This “rodeo-riding” feature proved to be insidious in the demos that I played. The only way to counter it, at least initially, is to eject from your Titan and then try to manually shoot the opponent off. It’s not a terribly effective defence because it also exposes your Pilot.
Fortunately, Respawn’s developers have enough experience with FPS games to understand that every capability needs an equally effective counter in order to achieve that all important balance. Both Pilots and Titans have unlockable weapons, gear and abilities, which are gained through experience points. While I didn’t see any anti-rodeo-riding tools during the limited demos, Fukuda assures me they are in the game.
More to the point, the Titans can actually be quite vulnerable if not used correctly. There are the equally deadly opponent Titans to worry about, but there are also all those bazooka-armed mice running around. Without some form of strategy, you can easily find your mech destroyed seconds after jumping into it.
“A lot of times games are all about attack, attack, attack. There’s no sense of wariness or extending situational awareness, like riding a motorcycle on a freeway,” Fukuda says. “As you master it, you learn that awareness. There’s a bit of martial arts feeling, or jet fighter pilot mentality of, ‘Where are they, am I too close or too far?’ ”
Titans can also be used as a sort of strategic turret thanks to their built-in artificial intelligence. While the player’s natural inclination might be to never leave the mech once it’s acquired, hopping out may actually be the smarter play at times. During capture-the-flag domination games, for example, an AI-controlled Titan can be used to divert opponents’ attention while the player sneaks around behind them on foot as a Pilot.
AI plays a big role overall, since games can host only six human players at a time. But, after AI infantry and Titans are added in, battles will often ratchet up to 48 participants. The low six-player figure was another controversial announcement, but Respawn defends it by saying it’s a number that was arrived at after copious testing.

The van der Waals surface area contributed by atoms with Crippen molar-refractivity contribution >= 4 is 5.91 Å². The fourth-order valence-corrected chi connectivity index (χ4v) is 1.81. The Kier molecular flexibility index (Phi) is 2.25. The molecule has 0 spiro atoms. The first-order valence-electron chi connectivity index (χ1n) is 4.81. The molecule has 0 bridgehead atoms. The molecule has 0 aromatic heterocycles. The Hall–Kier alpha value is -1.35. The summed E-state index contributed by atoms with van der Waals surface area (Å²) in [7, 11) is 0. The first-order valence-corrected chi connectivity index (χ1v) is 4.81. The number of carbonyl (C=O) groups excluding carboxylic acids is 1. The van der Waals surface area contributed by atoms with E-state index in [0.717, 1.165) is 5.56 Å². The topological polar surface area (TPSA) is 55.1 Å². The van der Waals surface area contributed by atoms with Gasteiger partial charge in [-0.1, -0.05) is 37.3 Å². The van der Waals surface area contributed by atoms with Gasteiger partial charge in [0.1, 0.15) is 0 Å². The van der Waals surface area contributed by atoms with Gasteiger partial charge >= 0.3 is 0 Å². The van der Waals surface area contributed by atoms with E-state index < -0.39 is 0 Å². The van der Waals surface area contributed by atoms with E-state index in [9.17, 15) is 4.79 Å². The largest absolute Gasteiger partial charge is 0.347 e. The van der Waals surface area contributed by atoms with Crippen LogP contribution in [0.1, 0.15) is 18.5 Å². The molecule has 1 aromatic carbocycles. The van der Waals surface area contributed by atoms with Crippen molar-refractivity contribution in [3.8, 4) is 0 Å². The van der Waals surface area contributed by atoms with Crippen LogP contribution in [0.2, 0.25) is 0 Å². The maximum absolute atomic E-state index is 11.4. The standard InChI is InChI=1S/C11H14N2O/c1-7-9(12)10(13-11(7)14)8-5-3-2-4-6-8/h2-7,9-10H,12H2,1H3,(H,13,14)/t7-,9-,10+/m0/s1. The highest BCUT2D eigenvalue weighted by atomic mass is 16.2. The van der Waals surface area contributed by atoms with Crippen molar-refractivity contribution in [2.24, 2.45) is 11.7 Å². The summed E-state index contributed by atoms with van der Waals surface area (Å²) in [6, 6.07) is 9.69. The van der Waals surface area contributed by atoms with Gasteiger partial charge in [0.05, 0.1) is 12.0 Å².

“There have been a lot of attempts [with first-person shooters] to keep cloning each other and what I call number wars – how many weapons do you have, how many levels do you have?” Fukuda says. “It’s a bad trend and we pretty much ignored those concerns.”
The AI infantry also serves to provide fodder for lesser-skilled players, as well as little bits of cinematic experiences that human participants generally don’t supply. In the demos, for example, I’d pop into a building to find my AI teammates tending to their wounded comrades. If I happened to save one of them from an enemy, they’d thank me and provide a chuckle by commenting on my awesome fighting skills.
Rounding out the cinematic experience is a sort of epilogue to each battle, where the losing side gets a chance at escaping the battlefield via a dropship. The losers get a short time frame to make it to the evacuation zone, while it’s the winners’ job to try and prevent the escape. Anyone who makes it out get a small experience bonus – a consolation prize, as Fukuda calls it.
“You don’t feel as burned for losing,” he says.